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Op-Ed: To Fix Poverty, Make Housing Fair for Everyone

A Harvard sociologist and author of "Evicted: Poverty and Profit in the American City" supports a large expansion of housing vouchers to rebalance the scales of the housing market.
March 9, 2016, 10am PST | James Brasuell | @CasualBrasuell
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Matthew Desmond, a sociologist at Harvard and author of Evicted: Poverty and Profit in the American City, pens a pointed opinion piece about the effects of poverty as related to housing—and the responsibilities of American society and politics for those effects. Desmond writes:

Those of us who don’t live in trailer parks or inner cities might think low-income families typically benefit from public housing or some other kind of government assistance. But the opposite is true. Three-quarters of families who qualify for housing assistance don’t get it because there simply isn’t enough to go around. This arrangement would be unthinkable with other social services that cover basic needs.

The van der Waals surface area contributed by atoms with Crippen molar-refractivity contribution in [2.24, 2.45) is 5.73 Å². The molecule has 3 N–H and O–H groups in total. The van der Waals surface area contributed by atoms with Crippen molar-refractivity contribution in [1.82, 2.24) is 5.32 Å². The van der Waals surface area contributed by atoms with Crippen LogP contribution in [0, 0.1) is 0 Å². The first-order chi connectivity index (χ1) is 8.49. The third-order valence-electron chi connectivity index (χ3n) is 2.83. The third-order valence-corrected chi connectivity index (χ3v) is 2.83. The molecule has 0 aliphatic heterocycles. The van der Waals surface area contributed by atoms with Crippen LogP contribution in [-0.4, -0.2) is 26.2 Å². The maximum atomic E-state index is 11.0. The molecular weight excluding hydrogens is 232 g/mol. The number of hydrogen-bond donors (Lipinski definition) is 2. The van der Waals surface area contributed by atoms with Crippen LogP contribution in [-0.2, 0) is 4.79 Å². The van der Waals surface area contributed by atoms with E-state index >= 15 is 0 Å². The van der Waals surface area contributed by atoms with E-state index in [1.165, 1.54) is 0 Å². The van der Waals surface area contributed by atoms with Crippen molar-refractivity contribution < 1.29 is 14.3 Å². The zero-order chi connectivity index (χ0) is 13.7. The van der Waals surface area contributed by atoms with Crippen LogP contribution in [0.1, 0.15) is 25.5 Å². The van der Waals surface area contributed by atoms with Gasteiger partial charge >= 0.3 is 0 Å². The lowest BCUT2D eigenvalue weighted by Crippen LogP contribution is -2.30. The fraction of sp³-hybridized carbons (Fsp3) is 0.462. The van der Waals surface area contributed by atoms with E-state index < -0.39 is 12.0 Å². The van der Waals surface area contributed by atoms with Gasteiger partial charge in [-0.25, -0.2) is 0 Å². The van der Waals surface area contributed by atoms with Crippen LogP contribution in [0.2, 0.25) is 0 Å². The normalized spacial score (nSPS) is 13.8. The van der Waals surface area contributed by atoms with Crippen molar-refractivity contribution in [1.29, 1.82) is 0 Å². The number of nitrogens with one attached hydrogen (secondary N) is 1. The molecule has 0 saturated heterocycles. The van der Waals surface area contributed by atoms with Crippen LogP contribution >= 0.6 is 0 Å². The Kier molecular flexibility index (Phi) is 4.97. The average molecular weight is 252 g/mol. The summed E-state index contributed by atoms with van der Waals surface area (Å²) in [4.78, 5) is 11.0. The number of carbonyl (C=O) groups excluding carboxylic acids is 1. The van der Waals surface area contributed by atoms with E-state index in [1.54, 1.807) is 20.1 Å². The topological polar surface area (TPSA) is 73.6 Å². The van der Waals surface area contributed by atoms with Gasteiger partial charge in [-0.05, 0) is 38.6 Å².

Another passage from the opinion piece describes the never-ending race to get ahead of rent pressures:

Throughout our history, wage gains won by workers through organized protest were quickly absorbed by rising rents. As industrial capitalists tried to put down the strikes, landlords cheered workers on. It is no different today. When incomes rise, the housing market takes its cut, which is why a two-bedroom apartment in the oil boomtown Williston, N.D., was going last year for $2,800 a month and why entire capital-rich cities like San Francisco are becoming unaffordable to the middle class. If rents rise alongside incomes, what progress is made?

Desmond's prescription for the problem: expand the country's housing voucher program to cover all low-income residents.

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Published on Saturday, March 5, 2016 in The New York Times
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